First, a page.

Hot Springs Peak West RidgeI took a few days off of work and headed to Northern California from my home in Medford, Oregon. I wanted to hike some Prominent Peaks . I got close to my first objective, Fredonyer Peak, on Wednesday, June 21, 2006 before it got dark. I car camped on the access road and fought off the mosquitoes. There was a beautiful view of Eagle Lake from my campsite on the access road.
I got up early on Thursday, June 22nd and I tagged Fredonyer Peak, Shaffer Mountain, and Observation Peak before heading to Hot Springs Peak. I had looked at the topo’s for Hot Springs Mountain and thought I could access the mountain from the north or east. What I found, as I drove completely around the Skedaddle Mountains, was that private property seemed to block access from the north and east. I drove about 40 miles on a dirt road around the north and east sides before getting back to a paved road. I knew the Herlong Army Depot blocked access from the south and there seemed to be cliffs on that side anyway.
I went into Susanville, had a hot meal, filled up my gas tank, and headed back to explore the west side of the Skedaddle Mountains for a good access point. I got lucky and thought I found a good gravel road. Soon I was bobbing up and down on moguls in an OHV area, but I corrected that, and got through the area. Thankfully no one was using the area. I continued up the canyon and the road deteriorated somewhat, but it was still good. I could see I was getting closer to my objective, so I kept going. Soon the road forked with one fork staying in the canyon and the other going up the side on the left. I took the left fork and headed up. Here the road became rockier and I had to slow down a lot. A 2WD car could do this, but it was slow and steep. If it was wet or snow on the road it would be a different story.
Soon I hit a saddle at about 5,200 ft and I knew I had arrived ! It was still early in the afternoon, so I explored the road down the otherside of the saddle. It turned rough in a hurry and led away from the mountain, so I turned around and went back up to the saddle. This was going to be my home for the night.
It was pretty hot at nearly 100 degrees, so I car camped with all the windows open. It was a hot night, some coyotes woke me up in the middle of the night, but I got some sleep.
I was up at first light and heading up the mountain soon afterward. I had to descend through a little draw before climbing up a slope to a ridgeline ahead. Once on the ridgeline, I followed it up towards the western summit of Hot Springs Peak that I could see ahead. The brush was short and easily avoided and the footing was good. It was still cross country hiking and this always takes longer than following a trail.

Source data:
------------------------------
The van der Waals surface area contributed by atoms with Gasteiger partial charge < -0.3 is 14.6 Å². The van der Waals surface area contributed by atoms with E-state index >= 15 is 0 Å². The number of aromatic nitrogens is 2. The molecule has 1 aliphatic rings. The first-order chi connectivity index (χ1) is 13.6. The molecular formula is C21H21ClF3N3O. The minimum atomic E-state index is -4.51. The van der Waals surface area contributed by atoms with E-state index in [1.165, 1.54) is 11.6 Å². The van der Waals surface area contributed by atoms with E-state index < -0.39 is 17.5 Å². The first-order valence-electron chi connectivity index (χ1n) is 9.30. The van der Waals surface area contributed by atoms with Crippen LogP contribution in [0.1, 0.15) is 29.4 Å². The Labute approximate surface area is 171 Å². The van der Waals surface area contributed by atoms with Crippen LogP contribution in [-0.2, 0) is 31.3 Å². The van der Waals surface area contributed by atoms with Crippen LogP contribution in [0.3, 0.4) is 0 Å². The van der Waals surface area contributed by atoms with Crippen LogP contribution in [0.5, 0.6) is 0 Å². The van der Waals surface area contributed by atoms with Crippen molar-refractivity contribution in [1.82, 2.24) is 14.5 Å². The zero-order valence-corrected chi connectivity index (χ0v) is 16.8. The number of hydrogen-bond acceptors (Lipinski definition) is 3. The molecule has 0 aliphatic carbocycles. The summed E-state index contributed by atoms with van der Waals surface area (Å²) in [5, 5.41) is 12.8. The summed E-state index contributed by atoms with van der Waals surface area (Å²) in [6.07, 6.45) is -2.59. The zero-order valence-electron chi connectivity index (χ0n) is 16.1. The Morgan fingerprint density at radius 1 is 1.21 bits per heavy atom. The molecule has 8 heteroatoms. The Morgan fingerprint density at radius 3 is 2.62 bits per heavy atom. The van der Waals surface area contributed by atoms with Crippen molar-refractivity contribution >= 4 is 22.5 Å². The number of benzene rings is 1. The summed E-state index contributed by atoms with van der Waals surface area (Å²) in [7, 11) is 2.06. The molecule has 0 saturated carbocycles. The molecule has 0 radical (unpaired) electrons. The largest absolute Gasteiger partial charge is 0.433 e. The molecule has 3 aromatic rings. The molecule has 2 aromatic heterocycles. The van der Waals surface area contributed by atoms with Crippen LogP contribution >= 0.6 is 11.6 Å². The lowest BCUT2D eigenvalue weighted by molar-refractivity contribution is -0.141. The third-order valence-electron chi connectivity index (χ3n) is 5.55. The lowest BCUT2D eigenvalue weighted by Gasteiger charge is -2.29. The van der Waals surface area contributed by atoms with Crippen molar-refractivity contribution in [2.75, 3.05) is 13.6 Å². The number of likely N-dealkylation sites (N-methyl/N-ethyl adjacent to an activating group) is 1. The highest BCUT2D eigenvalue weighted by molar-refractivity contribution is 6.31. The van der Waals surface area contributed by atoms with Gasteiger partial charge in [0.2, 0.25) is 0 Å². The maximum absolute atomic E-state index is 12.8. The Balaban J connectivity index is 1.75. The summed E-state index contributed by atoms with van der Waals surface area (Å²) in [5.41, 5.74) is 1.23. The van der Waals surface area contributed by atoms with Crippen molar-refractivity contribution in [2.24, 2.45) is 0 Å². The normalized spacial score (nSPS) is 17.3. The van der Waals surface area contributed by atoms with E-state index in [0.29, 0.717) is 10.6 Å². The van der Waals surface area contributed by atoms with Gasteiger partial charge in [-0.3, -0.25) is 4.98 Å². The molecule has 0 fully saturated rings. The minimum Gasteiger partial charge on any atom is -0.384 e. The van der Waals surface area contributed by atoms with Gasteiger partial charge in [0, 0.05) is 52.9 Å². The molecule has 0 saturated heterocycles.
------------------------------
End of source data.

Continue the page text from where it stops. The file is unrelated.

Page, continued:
I made my way up to the first summit and peered over the edge to the east. It looked like a long way down to the saddle that separates the west summit from the middle summit. It was steep going down and I was surprised it was only about a 220 ft loss of elevation.
Heading back up to the middle summit required a little route finding. On the right were steep cliffs, so I headed to the left towards a black talus slope. I had to bushwhack a ways through some sage brush, but once I got to the talus it was easier to make progress. I followed the talus to stay out of the brush and climbed almost to the top of the little plateau on top of the middle summit. On the middle summit plateau there was some brush and lots of wildflowers. I broke trail through this obstacle to the far side of the plateau where I could see the east summit and the true highpoint of Hot Springs Peak.
Again I would have to make a steep descent to a saddle and then make my way up to the east summit. The ridge going up the east summit was very rocky with some rocky knobs that had to be bypassed or climbed over. I kept at it and soon reached the top of the ridge and I was on the summit. Happy days!
I found a register to sign on the summit. This surprised me because I thought this peak was not on the “Want To Climb” list of many climbers. The signatures I found there were the familiar Prominence Peak Baggers including Gordon MacLeod, Barbara Lilley, John Vitz, Gail Hanna, and Richard Carey among others.
I rested up and thought about climbing back up the middle and west summits before I had to descend back to my truck. The views were great in all directions. Honey Lake was right below me. I could see Fredonyer Peak, Shaffer Mountain and Observation Peak that I had tagged the previous day.
It was already hot, so I put my pack on and headed back to the trailhead.
I didn’t like the heat and it slowed me down. Climbing the middle and west summits took its toll. By the time I got half way back down the final ridge I ran out of my 4 liters of water. I could see my truck on the saddle, so I continued on to my goal. The thermometer in my truck said it was only 87 degrees. It just felt hot to me.
This hike took me 6.5 hours and was only 7.5 miles with about 3,375 ft of elevation gain.